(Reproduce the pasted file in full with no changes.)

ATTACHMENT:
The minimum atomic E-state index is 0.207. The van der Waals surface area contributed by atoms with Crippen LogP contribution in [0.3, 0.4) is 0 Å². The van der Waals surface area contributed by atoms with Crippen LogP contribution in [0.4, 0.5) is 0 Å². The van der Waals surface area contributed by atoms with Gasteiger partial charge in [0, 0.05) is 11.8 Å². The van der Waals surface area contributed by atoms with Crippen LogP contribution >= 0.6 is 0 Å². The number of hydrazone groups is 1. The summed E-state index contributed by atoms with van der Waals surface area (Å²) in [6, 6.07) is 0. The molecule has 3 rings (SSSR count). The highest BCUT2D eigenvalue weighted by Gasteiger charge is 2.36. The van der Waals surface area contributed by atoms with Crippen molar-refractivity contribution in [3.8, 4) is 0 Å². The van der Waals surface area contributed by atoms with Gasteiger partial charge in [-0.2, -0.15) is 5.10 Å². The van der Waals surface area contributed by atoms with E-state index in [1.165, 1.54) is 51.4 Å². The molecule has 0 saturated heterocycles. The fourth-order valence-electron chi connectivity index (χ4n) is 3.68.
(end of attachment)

The minimum atomic E-state index is 0.207. The van der Waals surface area contributed by atoms with Crippen LogP contribution in [0.3, 0.4) is 0 Å². The van der Waals surface area contributed by atoms with Crippen LogP contribution in [0.4, 0.5) is 0 Å². The van der Waals surface area contributed by atoms with Gasteiger partial charge in [0, 0.05) is 11.8 Å². The van der Waals surface area contributed by atoms with Crippen LogP contribution >= 0.6 is 0 Å². The number of hydrazone groups is 1. The summed E-state index contributed by atoms with van der Waals surface area (Å²) in [6, 6.07) is 0. The molecule has 3 rings (SSSR count). The highest BCUT2D eigenvalue weighted by Gasteiger charge is 2.36. The van der Waals surface area contributed by atoms with Crippen molar-refractivity contribution in [3.8, 4) is 0 Å². The van der Waals surface area contributed by atoms with Gasteiger partial charge in [-0.2, -0.15) is 5.10 Å². The van der Waals surface area contributed by atoms with E-state index in [1.165, 1.54) is 51.4 Å². The molecule has 0 saturated heterocycles. The fourth-order valence-electron chi connectivity index (χ4n) is 3.68.